Our school Library has been newly renovated. Thanks to the fundraising by the RPAC (Ridgeview Parent Advisory Council) the Library has a whole new look with new shelving and furniture. It’s calming tones of grey and white certainly make it a self-regulated environment in which the children will be relaxed, focused and ready to learn.

Mrs. Kennedy, our Teacher-Librarian, clearly set out the behavioural expectations while in the Library.
-quiet voices
-walking feet
-be responsible and do not leave any messes (no books to be left on the floor)
-be respectful (kind and polite behaviour is expected from everyone)

On Thursday we held our Kindergarten Curriculum Morning for parents to talk specifically about our classroom routines and class expectations. We used the app Haiku Deck to build a slide presentation on our iPad mini of pictures around our classrooms and school. We had an excellent turn out and thank you to everyone for taking the time to stop by and meet the teachers.

As part of our Meet the Teacher Curriculum Day, our school also held an Ice Cream Social mixer for all students afterschool. Students were all treated to a free ice cream cone. Naturally, the Kindergarten was in an elevated state of emotions (yellow zone and very excited in the sweetest ways possible) for the rest of the afternoon as everyone anticipated their ice cream cone…which was extremely delicious. Thanks to Mrs. Brady for providing ice cream tickets for the school staff as well.

Next week there is talk of rain. It’s a good idea to use a small shopping bag, labelled with your child’s name, to place an extra set of clothes to be hung on your child’s coat hook. Also, if it’s raining, children should bring boots to school and indoor shoes they can put on themselves. Children should not wear their boots in the classroom as it makes the floor wet and slippery. If your child wears shoes with laces, he or she must be able to independently tie them. We really encourage slip-on, or velcro fastened, runners.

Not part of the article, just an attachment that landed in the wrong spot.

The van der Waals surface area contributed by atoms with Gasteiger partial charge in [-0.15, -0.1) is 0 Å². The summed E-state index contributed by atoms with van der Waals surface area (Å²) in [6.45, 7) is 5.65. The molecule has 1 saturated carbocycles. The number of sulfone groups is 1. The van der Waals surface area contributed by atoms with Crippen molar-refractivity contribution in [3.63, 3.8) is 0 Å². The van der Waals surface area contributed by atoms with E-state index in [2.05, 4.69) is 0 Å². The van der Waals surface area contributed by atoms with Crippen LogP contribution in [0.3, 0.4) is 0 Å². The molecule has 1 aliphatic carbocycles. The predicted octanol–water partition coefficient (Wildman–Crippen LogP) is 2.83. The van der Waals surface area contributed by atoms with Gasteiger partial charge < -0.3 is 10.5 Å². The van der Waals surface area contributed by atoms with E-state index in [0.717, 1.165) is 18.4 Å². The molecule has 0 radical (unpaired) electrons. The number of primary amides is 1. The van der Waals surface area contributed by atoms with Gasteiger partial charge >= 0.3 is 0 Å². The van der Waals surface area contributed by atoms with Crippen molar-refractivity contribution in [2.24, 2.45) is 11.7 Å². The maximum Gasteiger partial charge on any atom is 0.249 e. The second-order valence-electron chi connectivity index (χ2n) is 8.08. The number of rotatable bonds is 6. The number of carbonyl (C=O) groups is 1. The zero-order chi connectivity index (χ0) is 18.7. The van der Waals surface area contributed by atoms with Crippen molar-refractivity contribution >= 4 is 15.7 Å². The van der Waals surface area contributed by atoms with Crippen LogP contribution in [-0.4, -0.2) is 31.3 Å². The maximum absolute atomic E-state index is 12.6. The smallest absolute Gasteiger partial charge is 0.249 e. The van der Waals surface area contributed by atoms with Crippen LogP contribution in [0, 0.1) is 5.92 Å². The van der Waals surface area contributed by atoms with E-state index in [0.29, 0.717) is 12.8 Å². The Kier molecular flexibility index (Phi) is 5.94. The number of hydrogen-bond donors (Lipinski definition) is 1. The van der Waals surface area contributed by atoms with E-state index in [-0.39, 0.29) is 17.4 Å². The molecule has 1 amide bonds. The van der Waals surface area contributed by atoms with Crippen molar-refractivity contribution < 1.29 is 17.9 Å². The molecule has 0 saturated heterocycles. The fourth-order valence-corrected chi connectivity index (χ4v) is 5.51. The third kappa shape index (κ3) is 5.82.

Reminders and Upcoming Events

Next Wednesday is going to be a very big day for us.

Wednesday is Library Book Exchange for both classes. Please help your child to return his or her book on time. We strongly recommend bringing your book back on Tuesday so you have an extra day in case you forget. Students are not allowed to borrow a new book unless the previous book has been returned.

Wednesday, September 20 is Photo Day. We always start with the Kindergarten classes to capture them at their best before snack and recess playtime. Please arrive promptly for school at 8:50 am as we begin shortly after the morning announcements.

Friday, September 22, is a Professional Day. Students are not in session.

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This Week in Our Room:  September 6-8, 2017

copyrighted to Susan Winget

Welcome back to school, and especially to Ridgeview Kindergarten!